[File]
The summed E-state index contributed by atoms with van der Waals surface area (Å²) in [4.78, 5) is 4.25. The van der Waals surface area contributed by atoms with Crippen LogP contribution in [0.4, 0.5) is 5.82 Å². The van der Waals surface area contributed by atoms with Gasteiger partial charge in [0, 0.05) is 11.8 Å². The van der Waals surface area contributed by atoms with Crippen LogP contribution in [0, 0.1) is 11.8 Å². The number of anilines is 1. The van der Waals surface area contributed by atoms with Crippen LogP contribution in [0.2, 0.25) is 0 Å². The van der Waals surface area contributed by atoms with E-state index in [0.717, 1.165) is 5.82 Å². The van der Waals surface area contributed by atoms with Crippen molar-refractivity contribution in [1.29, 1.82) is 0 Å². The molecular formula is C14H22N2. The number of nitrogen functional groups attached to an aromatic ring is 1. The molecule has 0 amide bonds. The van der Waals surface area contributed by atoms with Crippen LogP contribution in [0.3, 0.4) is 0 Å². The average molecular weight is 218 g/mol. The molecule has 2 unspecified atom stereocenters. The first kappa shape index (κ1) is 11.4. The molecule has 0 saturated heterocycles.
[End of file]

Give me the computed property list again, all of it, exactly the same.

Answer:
The summed E-state index contributed by atoms with van der Waals surface area (Å²) in [4.78, 5) is 4.25. The van der Waals surface area contributed by atoms with Crippen LogP contribution in [0.4, 0.5) is 5.82 Å². The van der Waals surface area contributed by atoms with Gasteiger partial charge in [0, 0.05) is 11.8 Å². The van der Waals surface area contributed by atoms with Crippen LogP contribution in [0, 0.1) is 11.8 Å². The number of anilines is 1. The van der Waals surface area contributed by atoms with Crippen LogP contribution in [0.2, 0.25) is 0 Å². The van der Waals surface area contributed by atoms with E-state index in [0.717, 1.165) is 5.82 Å². The van der Waals surface area contributed by atoms with Crippen molar-refractivity contribution in [1.29, 1.82) is 0 Å². The molecular formula is C14H22N2. The number of nitrogen functional groups attached to an aromatic ring is 1. The molecule has 0 amide bonds. The van der Waals surface area contributed by atoms with Crippen LogP contribution in [0.3, 0.4) is 0 Å². The average molecular weight is 218 g/mol. The molecule has 2 unspecified atom stereocenters. The first kappa shape index (κ1) is 11.4. The molecule has 0 saturated heterocycles.